Thursday, June 16, 2016

A Dance with Dragons (A Song of Ice and Fire #5) by George R.R. Martin


5 of 5 stars  *****


In a book that one expects completion or, at least, closure, A Dance with Dragons, instead, ends with more expectation and desire for the tying of loose ends. The only finality in this book is the same as it is in all of George R. R. Martin's Game of Thrones: A Song of Ice and Fire books, the deaths of well developed characters and the demise of kingdoms. The multiple plots unfold simultaneously in different regions of Westeros: The North, The South, and beyond The Wall where it is always cold, frequently snowing, and domain of the Wildlings, the uncivilized Free Folk. 

The scope of this epic tale requires a time overlap between the fourth book, A Feast for Crows, and Martin's fifth book, A Dance with Dragons. Both books begin at the end of the third book, A Storm of Swords. The story is so vast that each book tells the tale of two geographical locations with all of its players and all of their intrigue. This parallel continues midway through A Dance with Dragons before the saga resumes with mention of characters from all regions. The maps in the beginning of this book give the mind's eye a reference to place readers into Martin's fantastic Medieval world. 

George R. R. Martin is a student of history and admits to using the Wars of the Roses, circa 5th century, as an inspiration for his A Song of Ice and Fire series. Certain characters and events are similar to the dynasties who battle one another during this time period. Those battles are historically won and lost between the Yorks and the Lancasters for the throne of England.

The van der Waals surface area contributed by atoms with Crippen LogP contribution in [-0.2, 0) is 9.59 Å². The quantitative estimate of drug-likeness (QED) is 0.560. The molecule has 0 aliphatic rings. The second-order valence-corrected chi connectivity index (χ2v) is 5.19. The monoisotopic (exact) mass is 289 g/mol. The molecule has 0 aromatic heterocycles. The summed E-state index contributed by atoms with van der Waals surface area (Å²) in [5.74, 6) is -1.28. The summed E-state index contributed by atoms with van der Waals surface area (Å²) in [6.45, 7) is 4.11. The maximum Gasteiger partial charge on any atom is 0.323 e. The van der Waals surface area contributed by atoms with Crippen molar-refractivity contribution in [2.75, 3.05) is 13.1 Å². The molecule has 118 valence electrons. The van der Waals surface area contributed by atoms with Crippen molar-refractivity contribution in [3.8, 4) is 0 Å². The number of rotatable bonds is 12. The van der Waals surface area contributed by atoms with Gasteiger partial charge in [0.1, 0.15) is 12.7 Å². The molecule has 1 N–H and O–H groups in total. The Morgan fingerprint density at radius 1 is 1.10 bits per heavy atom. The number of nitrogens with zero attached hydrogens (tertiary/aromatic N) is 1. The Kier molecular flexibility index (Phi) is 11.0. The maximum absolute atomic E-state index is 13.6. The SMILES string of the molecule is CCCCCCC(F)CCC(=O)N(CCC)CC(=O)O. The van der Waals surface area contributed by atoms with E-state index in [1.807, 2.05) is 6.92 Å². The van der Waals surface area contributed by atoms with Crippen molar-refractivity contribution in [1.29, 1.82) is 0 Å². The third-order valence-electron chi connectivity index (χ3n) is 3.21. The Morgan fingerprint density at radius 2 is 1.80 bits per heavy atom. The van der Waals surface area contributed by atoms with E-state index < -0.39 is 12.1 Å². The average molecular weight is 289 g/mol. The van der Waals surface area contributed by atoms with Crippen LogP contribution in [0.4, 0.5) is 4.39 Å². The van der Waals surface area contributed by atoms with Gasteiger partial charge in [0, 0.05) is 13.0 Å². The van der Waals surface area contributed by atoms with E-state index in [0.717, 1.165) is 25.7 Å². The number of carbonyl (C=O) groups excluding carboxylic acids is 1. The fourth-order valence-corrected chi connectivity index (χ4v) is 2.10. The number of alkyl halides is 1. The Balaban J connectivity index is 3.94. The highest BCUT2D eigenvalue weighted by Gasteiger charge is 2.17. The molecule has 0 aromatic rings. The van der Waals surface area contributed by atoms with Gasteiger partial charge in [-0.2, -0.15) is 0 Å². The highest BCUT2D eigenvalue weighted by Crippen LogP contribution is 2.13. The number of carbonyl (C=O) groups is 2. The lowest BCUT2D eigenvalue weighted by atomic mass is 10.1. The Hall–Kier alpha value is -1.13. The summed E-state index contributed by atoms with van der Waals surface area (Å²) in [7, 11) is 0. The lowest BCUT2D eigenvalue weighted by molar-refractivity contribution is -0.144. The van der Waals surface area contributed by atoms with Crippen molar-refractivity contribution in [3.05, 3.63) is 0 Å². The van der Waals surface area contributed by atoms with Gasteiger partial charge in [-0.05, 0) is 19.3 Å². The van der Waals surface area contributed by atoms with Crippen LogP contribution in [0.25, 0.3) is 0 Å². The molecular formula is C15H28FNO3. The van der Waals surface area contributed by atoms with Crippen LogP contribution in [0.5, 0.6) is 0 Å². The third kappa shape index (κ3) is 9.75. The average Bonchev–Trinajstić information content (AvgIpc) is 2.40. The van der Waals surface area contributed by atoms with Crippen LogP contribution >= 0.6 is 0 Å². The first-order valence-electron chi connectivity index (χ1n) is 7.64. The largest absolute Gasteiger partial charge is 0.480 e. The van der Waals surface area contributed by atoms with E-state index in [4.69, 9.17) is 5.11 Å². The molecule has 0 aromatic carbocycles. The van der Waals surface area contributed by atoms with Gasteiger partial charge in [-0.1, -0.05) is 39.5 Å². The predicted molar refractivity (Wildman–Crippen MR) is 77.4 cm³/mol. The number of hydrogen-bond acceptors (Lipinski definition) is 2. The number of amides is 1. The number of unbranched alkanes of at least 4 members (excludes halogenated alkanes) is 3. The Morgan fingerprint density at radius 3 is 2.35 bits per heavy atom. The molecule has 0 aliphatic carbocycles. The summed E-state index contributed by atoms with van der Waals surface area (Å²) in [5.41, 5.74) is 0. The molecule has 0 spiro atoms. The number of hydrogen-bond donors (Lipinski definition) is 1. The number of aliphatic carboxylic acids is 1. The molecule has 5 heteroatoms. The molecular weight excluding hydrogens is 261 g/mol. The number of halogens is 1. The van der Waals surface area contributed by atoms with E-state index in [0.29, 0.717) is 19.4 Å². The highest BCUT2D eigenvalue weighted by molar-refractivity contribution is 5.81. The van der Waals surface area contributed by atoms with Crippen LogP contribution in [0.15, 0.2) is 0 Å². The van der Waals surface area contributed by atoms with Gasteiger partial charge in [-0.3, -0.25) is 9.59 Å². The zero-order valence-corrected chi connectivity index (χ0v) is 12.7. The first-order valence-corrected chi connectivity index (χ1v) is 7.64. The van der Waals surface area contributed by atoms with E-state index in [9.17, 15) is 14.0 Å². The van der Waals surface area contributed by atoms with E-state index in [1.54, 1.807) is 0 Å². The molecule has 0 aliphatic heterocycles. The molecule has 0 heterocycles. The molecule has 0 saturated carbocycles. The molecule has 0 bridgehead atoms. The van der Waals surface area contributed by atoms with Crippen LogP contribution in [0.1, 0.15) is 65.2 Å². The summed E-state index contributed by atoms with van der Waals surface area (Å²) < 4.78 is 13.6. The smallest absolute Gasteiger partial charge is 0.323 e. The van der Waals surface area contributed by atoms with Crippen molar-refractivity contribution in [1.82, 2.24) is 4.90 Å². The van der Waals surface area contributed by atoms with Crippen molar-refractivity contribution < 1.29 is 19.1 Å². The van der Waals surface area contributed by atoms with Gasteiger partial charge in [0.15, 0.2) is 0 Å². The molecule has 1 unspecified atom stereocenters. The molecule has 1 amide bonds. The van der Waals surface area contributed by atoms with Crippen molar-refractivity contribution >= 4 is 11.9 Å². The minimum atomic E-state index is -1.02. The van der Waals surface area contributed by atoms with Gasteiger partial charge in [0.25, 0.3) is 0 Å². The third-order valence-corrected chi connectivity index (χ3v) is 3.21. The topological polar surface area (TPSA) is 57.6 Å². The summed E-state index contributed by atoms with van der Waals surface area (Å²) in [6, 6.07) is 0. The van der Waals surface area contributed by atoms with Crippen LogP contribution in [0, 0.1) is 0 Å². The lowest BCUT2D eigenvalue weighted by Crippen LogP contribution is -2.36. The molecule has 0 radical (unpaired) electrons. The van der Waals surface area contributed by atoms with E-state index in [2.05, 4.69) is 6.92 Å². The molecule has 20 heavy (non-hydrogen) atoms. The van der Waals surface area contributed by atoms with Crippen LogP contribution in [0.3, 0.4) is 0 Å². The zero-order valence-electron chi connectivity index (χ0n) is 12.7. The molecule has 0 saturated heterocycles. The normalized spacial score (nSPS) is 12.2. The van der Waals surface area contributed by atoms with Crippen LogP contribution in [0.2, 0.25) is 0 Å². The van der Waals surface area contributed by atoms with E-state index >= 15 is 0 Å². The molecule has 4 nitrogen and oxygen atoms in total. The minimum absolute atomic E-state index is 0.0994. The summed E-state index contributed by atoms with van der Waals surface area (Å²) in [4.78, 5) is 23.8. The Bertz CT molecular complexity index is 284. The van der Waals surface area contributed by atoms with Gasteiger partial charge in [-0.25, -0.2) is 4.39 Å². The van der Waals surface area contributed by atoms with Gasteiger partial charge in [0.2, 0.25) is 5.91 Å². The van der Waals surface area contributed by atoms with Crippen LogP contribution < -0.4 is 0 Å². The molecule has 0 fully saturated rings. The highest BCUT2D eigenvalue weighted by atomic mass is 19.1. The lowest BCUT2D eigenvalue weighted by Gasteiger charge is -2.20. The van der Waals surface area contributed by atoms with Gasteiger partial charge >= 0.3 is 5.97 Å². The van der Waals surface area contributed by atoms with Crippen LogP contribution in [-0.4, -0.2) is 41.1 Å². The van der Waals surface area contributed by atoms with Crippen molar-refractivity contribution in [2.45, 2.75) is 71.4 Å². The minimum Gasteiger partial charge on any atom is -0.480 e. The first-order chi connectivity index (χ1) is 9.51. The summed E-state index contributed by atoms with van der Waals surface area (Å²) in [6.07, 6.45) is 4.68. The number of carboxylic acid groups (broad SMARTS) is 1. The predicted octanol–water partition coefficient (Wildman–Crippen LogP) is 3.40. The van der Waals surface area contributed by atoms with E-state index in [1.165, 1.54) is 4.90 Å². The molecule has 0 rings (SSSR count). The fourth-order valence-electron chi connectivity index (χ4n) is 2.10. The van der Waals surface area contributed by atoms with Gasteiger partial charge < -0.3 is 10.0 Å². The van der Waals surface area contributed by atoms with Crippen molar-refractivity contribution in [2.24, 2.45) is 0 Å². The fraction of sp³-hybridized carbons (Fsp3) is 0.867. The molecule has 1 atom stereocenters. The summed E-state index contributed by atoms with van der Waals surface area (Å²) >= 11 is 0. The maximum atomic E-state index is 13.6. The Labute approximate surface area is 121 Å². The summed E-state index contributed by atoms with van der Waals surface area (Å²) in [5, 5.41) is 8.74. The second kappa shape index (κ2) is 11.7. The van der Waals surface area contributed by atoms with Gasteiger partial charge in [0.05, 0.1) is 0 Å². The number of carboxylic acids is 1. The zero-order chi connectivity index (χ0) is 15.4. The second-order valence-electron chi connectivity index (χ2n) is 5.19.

A major and memorable event in the Game of Thrones is the Red Wedding which occurs in this author's imagination and resembles the blood bath that occurs in Scottish history under similar trusts and betrayals. Further connections to reality involve the Wildlings, who are examples of the Scots, the Gaelic people who migrated from Ireland to Scotland in the late 5th century. The Romans built Hadrian's Wall to keep the uncivilized people in the north from coming south. That wall represents the huge wall of ice guarded by the Night's Watch at Castle Black to prevent the Wildlings from migrating south. The Queen across the Water, Daenerys Targaryen, Khaleesi, Daenerys Stormborn, the Unburnt Mother of Dragons, among other names, is said to be a cross between Joan of Arc and Cleopatra.

A Dance with Dragons releases in 2011 with a promise from its author for an additional book in this series, The Winds of Winter.